But in reacting to to separationism, many conservatives have gone overboard and are actually speaking against the separation of church and state. ¶ One example is the common arguments heard from the Religious Right that the separation of church and state is a "myth," that it was "not in the Constitution," and that it was an invention of Jefferson’s through his reference to a "wall of separation" in his letter to the Danbury Baptists in 1802. A Republican congresswoman recently denounced the separation of church and state as a "lie." ¶ This argument is both wrong and foolish. The phrase is not in the Constitution, but the principle most certainly is. More important, both the framers and almost all Americans — certainly all Protestants — viewed the provision as principled and positive.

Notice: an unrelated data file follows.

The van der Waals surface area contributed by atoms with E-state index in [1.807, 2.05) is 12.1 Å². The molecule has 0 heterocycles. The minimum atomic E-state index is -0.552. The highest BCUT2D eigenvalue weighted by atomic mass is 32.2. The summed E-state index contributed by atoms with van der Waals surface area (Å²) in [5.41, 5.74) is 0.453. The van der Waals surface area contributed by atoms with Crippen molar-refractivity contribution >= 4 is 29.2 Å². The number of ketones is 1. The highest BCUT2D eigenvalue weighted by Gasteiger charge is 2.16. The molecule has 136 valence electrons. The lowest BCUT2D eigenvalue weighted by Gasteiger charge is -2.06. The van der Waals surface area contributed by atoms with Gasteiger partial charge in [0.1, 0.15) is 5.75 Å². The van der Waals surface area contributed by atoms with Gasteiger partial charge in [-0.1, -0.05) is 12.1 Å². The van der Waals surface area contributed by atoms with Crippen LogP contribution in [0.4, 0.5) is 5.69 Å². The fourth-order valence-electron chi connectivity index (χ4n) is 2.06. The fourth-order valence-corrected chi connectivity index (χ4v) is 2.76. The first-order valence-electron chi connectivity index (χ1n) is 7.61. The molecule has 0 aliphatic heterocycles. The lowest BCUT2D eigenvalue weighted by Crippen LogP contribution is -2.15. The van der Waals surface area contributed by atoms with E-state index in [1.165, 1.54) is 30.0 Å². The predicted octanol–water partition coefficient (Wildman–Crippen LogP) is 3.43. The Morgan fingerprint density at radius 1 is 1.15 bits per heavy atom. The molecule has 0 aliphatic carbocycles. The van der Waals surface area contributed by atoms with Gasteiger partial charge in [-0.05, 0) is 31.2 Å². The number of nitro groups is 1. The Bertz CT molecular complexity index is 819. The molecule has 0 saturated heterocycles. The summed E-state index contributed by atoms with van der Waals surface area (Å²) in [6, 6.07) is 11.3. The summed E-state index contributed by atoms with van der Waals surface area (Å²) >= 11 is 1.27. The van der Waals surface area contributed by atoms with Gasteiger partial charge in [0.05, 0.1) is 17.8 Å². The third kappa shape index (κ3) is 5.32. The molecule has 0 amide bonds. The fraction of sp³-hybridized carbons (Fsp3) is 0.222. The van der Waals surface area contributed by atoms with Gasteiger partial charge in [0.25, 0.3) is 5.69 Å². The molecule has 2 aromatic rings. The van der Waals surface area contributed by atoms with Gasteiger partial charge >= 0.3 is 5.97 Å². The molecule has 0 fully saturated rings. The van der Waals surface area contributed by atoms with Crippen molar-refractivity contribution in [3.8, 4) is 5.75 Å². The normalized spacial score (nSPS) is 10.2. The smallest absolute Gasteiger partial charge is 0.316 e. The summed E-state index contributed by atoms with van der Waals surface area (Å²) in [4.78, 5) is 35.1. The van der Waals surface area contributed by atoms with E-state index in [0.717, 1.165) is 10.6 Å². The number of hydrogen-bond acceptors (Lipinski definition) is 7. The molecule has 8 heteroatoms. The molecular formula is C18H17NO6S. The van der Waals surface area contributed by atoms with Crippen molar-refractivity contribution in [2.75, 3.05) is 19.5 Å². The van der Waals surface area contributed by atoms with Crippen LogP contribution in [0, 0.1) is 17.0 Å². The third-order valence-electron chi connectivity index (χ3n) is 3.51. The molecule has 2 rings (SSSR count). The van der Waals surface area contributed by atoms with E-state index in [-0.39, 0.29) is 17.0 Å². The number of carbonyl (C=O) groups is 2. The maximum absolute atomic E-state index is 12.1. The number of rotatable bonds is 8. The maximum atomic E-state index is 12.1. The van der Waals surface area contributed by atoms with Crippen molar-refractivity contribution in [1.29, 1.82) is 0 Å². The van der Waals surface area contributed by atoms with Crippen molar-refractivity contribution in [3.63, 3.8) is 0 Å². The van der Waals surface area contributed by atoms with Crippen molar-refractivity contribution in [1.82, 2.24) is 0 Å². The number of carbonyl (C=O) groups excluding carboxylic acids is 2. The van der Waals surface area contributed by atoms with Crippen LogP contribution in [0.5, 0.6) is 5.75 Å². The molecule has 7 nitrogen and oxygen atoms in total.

… Christian conservatives who are hesitant about the notion today should remember that the "separation" was originally a distinction rather than a divorce. Separation was not simply negative, a reaction to the evils and excesses of Constantine’s hijacking of the mantle of the church. It was positive, a flower whose seed goes back to early American Baptists such as Roger Williams, who was the first to speak of "a wall of separation," and far earlier still to the teaching of Jesus about the different duties owed to "God" and to "Caesar," and then to a key succession of events and statements: the separation between emperor and pope when the emperor moved to Constantinople, the Fourth Treatise of Pope Gelasius in the fifth century (God "has separated the two offices for the time that followed, so that neither shall become proud"), and later the clash between Pope Gregory VII and the Holy Roman Emperor Henry IV in the eleventh century.
In short, long before Jefferson and Madison spoke and wrote, the separation of church and state and its corollary of modern institutional pluralism had their beginnings in ideas that are basic to the Jewish and Christian faiths, though so far yet to be embraced by the other monotheistic faith, Islam.